Research has also found that some households have used the cash from 4Ps to put up small businesses.
That said, there is much room for improvement in implementing 4Ps, which has been bogged down by delays in distribution, owing to the sheer difficulty of bringing aid to households in remote areas.
K to 12, though the subject of much grumbling from parents burdened by paying for an extended education cycle, also contributes to Ambisyon Natin, said Mendoza.
Mendoza believes that the additional years and better quality education promised by K to 12 could help high school graduates land better jobs than the previous 10-year cycle could.
Continued support for healthcare programs, with help from sin tax, is yet another way the Duterte administration can protect the country’s most valuable asset, human capital.
Doubled job creation
The Duterte administration is right in supporting micro, small, and medium enterprises (MSMEs), said Mendoza.
Strong MSMEs generate jobs and are an incubator for innovation. Nothing enlivens an economy more than homegrown products selling like hot cakes both in national and international markets.
Duterte tapped an MSME advocate, Go Negosyo’s Ramon Lopez, to head the Department of Trade and Industry. He’s been busy putting up “Negosyo Centers” all over the country (307 established as of September 22) to bring government support closer to would-be entrepreneurs in different provinces.
The DTI is also trying to help give MSMEs better access to lending institutions so they have more capital to grow their businesses.
Duterte’s foreign visits also bode well for MSMEs. In China, credit facilities signed a deal to provide $9 billion in loans for Philippine businesses, development projects, and infrastructure projects. In Japan, there was an exchange of notes on the planned loan from the Japanese government for Philippine agribusinesses.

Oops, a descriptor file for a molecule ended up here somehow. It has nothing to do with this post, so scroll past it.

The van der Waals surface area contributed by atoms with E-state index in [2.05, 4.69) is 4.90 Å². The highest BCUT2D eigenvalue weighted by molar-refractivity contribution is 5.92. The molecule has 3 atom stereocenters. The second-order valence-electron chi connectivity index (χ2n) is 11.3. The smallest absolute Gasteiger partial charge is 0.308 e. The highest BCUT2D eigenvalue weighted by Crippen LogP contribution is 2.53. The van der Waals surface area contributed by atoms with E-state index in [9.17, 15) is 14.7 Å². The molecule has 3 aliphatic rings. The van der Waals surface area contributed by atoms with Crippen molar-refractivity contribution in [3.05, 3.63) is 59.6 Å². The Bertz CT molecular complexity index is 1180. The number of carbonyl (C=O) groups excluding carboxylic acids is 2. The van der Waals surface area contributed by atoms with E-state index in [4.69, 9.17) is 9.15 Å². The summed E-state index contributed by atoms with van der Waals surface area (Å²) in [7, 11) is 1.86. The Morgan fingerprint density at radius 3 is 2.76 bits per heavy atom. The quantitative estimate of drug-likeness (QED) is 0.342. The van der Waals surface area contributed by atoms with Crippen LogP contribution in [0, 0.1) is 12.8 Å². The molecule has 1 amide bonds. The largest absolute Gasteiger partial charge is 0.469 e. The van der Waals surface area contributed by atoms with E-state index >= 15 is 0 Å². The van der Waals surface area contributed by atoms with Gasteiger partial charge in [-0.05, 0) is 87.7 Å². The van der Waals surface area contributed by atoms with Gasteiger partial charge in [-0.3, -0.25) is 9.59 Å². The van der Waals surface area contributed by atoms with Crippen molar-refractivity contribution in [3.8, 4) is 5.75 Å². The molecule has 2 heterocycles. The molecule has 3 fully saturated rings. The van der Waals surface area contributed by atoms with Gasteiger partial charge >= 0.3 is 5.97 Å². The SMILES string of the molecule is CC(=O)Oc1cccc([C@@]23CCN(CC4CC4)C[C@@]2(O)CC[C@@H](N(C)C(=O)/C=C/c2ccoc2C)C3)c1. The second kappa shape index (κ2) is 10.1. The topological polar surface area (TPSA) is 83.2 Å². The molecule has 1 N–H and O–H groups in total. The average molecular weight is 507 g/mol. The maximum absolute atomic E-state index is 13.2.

Mendoza thinks the Duterte administration can go even further by creating new financial instruments where Filipinos who want to grow their money (OFWs, for instance) can park their money and the instrument invests their money into promising MSMEs.
This would help the economy more than, say, Filipinos investing in cars to drive for Uber. The financial vehicles could channel the money into traditionally marginalized sectors like agriculture and fisheries, thereby creating more jobs and opportunities all around.
“If they crack that code and bring in the private sector and leverage the larger monies of the private sector, then our economy will be structurally more inclusive,” said Mendoza.
Full implementation of RH law
Uplifting Filipinos from poverty by 2040 will be impossible if rapid economic growth is not complemented by the full implementation of the RH law, said Pernia, an expert on population.
Without this, population growth “will continue unabated so it will be more difficult to achieve the poverty reduction target,” he said.
When families aren’t able to limit their number of children, their income is stretched thin, making it more difficult for them to reach middle-income status.
Pernia also believes implementation of the law will free up more women to join the labor force and help bring in more income for their families.
“Women who are frequently pregnant cannot undergo training or continue their education that will enable them to join the workforce. The labor force participation of women is very low precisley because of pregnancies,” he said.
In Ambisyon Natin, the goal is for families to triple their income by 2040. So a family of 4 earning P40,000 a month today should be earning P120,000 by 2040 – an amount enough for them to afford not only basic necessities but also luxuries like the ability to travel for leisure.
Will the Duterte administration and the 3 succeeding administrations turn dreams into reality?
Mendoza is optimistic that the country is at least on the right track.
“We are so far away from that future at this point but we are building toward it block by block,” he said.
Pernia gave assurances that the government will measure progress regularly using a set of metrics and indicators.
The upcoming PDP 2017-2022 will contribute with its emphasis on spreading economic growth to all parts of the country.
While the Aquino administration “did very well” in macroeconomic policies, the Duterte government will focus on spreading that growth.
“Our emphasis now is to shift the focus to the rural areas, to agriculture, because that is where the poverty has been chronic,” said Pernia.
But the plan needs the help of all Filipinos, not just government.
“I hope it will not make peope complacent. We have to work on it. It’s going to be hard homework for everybody,” he said.
If everyone does his homework, the one-fifth of the population still impoverished have much to look forward to. – Rappler.com